Indeed, hesitation to adopt the new paradigm could very well have to do with a much more down-to-earth reason: The amount of newness Education 2.0 and the learningweb require. When we stop to consider it, what element of our profession is not effected by digital and networked technologies? To truly, meaningfully onboard we need new theories, new equipment, new procedures and policies, new strategies and methodologies, new pedagogical and content knowledge, new relationships with all stakeholders, new workflows, just to name a few. Addressing even one of these can be costly and time-consuming. Becoming overwhelmed happens quickly and thoroughly. Fight, flight, or freeze responses are only natural and manifest as choosing to keep on with what is familiar and doing what one has been doing.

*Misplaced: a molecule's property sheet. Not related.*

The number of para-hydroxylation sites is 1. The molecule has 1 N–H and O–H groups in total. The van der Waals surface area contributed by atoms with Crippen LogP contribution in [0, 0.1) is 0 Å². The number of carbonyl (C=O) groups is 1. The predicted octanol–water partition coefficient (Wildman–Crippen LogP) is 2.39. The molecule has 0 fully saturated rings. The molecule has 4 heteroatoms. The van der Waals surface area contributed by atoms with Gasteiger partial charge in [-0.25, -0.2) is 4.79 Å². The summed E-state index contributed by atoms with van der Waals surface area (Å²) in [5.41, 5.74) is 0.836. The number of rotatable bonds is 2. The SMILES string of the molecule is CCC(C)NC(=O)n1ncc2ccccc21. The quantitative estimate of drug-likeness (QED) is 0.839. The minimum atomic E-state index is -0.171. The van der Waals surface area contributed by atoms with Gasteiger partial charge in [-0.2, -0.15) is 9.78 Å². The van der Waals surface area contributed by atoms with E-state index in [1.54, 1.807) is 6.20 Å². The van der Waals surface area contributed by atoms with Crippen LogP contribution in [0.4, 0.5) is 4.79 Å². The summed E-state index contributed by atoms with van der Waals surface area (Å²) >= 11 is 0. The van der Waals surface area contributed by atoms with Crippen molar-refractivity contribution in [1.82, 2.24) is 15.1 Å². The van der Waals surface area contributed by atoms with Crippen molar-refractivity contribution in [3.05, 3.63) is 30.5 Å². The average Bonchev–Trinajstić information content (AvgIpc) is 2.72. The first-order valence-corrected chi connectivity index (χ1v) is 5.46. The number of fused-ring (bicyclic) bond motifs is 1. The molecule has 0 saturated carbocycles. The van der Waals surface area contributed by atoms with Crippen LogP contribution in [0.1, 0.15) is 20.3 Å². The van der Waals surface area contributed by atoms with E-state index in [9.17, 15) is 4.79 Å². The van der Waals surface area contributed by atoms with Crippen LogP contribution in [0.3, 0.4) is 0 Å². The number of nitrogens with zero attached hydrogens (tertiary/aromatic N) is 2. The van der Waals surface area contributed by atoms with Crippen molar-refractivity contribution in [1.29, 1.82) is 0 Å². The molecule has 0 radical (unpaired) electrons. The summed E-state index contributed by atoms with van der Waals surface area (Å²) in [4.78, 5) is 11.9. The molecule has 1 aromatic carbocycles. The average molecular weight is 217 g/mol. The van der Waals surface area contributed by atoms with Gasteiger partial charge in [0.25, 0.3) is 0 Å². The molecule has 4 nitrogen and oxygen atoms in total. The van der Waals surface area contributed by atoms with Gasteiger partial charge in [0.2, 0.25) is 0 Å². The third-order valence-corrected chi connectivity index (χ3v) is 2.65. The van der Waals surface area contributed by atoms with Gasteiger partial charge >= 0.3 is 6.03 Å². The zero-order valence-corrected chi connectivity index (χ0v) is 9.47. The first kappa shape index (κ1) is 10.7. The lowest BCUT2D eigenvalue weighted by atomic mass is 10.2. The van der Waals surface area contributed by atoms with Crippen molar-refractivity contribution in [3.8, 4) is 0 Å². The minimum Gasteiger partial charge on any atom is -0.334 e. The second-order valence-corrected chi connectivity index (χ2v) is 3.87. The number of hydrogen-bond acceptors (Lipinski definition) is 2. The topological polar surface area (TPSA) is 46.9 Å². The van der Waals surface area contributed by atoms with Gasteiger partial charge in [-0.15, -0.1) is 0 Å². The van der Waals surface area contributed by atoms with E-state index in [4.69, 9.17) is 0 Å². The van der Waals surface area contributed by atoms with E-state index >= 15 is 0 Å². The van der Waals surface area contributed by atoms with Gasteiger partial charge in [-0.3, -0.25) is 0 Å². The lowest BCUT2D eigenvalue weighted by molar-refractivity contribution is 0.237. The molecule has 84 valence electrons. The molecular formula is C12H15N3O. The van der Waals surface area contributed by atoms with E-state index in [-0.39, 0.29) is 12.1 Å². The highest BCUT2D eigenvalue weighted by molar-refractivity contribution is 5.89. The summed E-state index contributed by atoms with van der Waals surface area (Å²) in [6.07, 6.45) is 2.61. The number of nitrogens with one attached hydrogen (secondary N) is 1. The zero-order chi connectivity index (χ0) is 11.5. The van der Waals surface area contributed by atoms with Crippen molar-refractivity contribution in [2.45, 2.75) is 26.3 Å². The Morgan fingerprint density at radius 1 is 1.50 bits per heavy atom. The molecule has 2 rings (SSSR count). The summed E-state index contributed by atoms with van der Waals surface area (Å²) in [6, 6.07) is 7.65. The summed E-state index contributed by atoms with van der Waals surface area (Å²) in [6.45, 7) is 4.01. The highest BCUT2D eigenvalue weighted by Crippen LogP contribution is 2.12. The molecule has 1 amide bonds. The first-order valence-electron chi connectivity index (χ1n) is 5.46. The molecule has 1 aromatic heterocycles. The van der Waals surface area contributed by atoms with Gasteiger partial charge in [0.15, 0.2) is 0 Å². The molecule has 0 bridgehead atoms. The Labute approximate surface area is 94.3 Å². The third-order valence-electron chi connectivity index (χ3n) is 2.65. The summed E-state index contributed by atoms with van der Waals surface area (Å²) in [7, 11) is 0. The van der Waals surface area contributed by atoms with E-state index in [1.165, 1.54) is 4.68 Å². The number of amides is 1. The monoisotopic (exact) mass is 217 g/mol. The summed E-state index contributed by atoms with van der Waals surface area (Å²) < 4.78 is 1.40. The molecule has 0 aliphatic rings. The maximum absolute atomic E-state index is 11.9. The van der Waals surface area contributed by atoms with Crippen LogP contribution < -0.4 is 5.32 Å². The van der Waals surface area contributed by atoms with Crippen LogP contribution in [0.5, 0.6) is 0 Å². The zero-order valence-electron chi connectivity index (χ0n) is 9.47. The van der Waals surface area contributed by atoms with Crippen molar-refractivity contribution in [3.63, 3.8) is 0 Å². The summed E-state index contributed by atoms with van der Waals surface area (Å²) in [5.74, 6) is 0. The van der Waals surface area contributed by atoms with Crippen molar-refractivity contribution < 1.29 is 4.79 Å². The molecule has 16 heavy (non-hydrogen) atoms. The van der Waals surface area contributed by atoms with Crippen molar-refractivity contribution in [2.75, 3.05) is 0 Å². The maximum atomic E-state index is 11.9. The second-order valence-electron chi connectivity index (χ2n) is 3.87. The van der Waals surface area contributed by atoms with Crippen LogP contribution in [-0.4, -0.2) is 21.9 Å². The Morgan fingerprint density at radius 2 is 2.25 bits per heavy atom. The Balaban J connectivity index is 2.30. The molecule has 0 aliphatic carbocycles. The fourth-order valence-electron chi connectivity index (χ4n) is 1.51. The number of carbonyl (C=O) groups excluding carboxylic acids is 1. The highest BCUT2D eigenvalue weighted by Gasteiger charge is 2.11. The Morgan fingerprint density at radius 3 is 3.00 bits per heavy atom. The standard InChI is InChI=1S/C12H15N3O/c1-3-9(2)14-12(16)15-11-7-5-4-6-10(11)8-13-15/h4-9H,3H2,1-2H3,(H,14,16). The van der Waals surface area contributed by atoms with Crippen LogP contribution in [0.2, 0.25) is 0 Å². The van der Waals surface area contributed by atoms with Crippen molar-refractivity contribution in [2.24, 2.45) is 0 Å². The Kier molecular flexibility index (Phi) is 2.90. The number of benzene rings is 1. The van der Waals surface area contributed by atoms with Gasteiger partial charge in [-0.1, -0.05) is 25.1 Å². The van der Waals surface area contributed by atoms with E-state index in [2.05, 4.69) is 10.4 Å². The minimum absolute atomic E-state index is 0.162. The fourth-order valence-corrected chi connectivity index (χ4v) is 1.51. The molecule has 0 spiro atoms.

One of the elements of the old paradigm I believe ought to be preserved has to do with the use of professional, licensed teachers who have completed accredited teacher education programs and not gone through so-called “alternative certification”. While accredited programs in the US are not perfect and can stand to be improved, graduates still leave with far more pedagogical, developmental, and methodological knowledge than their “alt cert” counterparts. They provide the pedagogical elements that form the base of teacher practice. Individuals armed with only content knowledge and practical experience in a particular field do not possess such a base. That is not to say that there is no place for community artists and entrepreneurs in our schools. But the idealized “open staffing”, as Waks describes it, is a potential Pandora’s box of outsourcing that could gut the local teacher corps, not to mention how it will likely expose students to all kinds of unqualified individuals now enrobed in the title of “teacher”. Talk about a legitimacy crisis.